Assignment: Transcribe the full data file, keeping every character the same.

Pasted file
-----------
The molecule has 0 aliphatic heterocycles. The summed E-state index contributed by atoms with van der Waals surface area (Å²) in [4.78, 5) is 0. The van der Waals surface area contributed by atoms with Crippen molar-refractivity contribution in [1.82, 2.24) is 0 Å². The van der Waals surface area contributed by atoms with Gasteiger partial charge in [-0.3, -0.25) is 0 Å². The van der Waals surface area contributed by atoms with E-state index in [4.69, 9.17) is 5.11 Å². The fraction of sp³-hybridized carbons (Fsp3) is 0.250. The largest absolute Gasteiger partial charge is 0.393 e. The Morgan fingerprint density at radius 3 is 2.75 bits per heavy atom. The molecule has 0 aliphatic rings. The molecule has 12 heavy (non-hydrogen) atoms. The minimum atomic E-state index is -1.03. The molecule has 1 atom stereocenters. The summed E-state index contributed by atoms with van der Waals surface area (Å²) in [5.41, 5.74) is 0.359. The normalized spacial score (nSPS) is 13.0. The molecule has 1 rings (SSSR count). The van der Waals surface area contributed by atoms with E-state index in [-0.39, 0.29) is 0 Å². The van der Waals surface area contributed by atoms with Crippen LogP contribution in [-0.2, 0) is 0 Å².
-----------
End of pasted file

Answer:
The molecule has 0 aliphatic heterocycles. The summed E-state index contributed by atoms with van der Waals surface area (Å²) in [4.78, 5) is 0. The van der Waals surface area contributed by atoms with Crippen molar-refractivity contribution in [1.82, 2.24) is 0 Å². The van der Waals surface area contributed by atoms with Gasteiger partial charge in [-0.3, -0.25) is 0 Å². The van der Waals surface area contributed by atoms with E-state index in [4.69, 9.17) is 5.11 Å². The fraction of sp³-hybridized carbons (Fsp3) is 0.250. The largest absolute Gasteiger partial charge is 0.393 e. The Morgan fingerprint density at radius 3 is 2.75 bits per heavy atom. The molecule has 0 aliphatic rings. The molecule has 12 heavy (non-hydrogen) atoms. The minimum atomic E-state index is -1.03. The molecule has 1 atom stereocenters. The summed E-state index contributed by atoms with van der Waals surface area (Å²) in [5.41, 5.74) is 0.359. The normalized spacial score (nSPS) is 13.0. The molecule has 1 rings (SSSR count). The van der Waals surface area contributed by atoms with E-state index in [-0.39, 0.29) is 0 Å². The van der Waals surface area contributed by atoms with Crippen LogP contribution in [-0.2, 0) is 0 Å².